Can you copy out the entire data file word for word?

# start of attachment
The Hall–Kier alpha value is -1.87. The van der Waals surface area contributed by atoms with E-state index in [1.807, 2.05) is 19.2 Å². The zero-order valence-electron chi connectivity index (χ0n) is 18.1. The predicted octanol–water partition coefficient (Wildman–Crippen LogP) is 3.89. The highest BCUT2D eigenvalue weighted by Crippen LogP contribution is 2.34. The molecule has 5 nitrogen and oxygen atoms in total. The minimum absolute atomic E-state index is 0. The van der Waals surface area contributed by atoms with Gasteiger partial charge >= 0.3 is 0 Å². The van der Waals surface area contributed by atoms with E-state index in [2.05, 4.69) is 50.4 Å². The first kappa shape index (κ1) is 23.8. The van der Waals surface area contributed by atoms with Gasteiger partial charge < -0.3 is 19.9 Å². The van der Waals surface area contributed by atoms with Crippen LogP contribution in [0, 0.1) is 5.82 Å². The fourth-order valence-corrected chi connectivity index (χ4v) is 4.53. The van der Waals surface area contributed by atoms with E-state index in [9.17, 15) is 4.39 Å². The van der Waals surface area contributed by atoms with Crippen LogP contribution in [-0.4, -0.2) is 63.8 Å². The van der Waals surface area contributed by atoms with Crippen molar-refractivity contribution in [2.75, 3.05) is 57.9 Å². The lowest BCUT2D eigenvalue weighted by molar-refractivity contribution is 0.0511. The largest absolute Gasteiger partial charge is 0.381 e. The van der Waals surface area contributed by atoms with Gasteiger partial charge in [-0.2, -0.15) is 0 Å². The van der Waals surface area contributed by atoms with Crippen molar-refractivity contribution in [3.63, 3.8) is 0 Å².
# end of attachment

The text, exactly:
The Hall–Kier alpha value is -1.87. The van der Waals surface area contributed by atoms with E-state index in [1.807, 2.05) is 19.2 Å². The zero-order valence-electron chi connectivity index (χ0n) is 18.1. The predicted octanol–water partition coefficient (Wildman–Crippen LogP) is 3.89. The highest BCUT2D eigenvalue weighted by Crippen LogP contribution is 2.34. The molecule has 5 nitrogen and oxygen atoms in total. The minimum absolute atomic E-state index is 0. The van der Waals surface area contributed by atoms with Gasteiger partial charge >= 0.3 is 0 Å². The van der Waals surface area contributed by atoms with E-state index in [2.05, 4.69) is 50.4 Å². The first kappa shape index (κ1) is 23.8. The van der Waals surface area contributed by atoms with Gasteiger partial charge < -0.3 is 19.9 Å². The van der Waals surface area contributed by atoms with Crippen LogP contribution in [0, 0.1) is 5.82 Å². The fourth-order valence-corrected chi connectivity index (χ4v) is 4.53. The van der Waals surface area contributed by atoms with E-state index in [9.17, 15) is 4.39 Å². The van der Waals surface area contributed by atoms with Crippen LogP contribution in [-0.4, -0.2) is 63.8 Å². The van der Waals surface area contributed by atoms with Crippen molar-refractivity contribution in [2.75, 3.05) is 57.9 Å². The lowest BCUT2D eigenvalue weighted by molar-refractivity contribution is 0.0511. The largest absolute Gasteiger partial charge is 0.381 e. The van der Waals surface area contributed by atoms with Gasteiger partial charge in [-0.2, -0.15) is 0 Å². The van der Waals surface area contributed by atoms with Crippen molar-refractivity contribution in [3.63, 3.8) is 0 Å².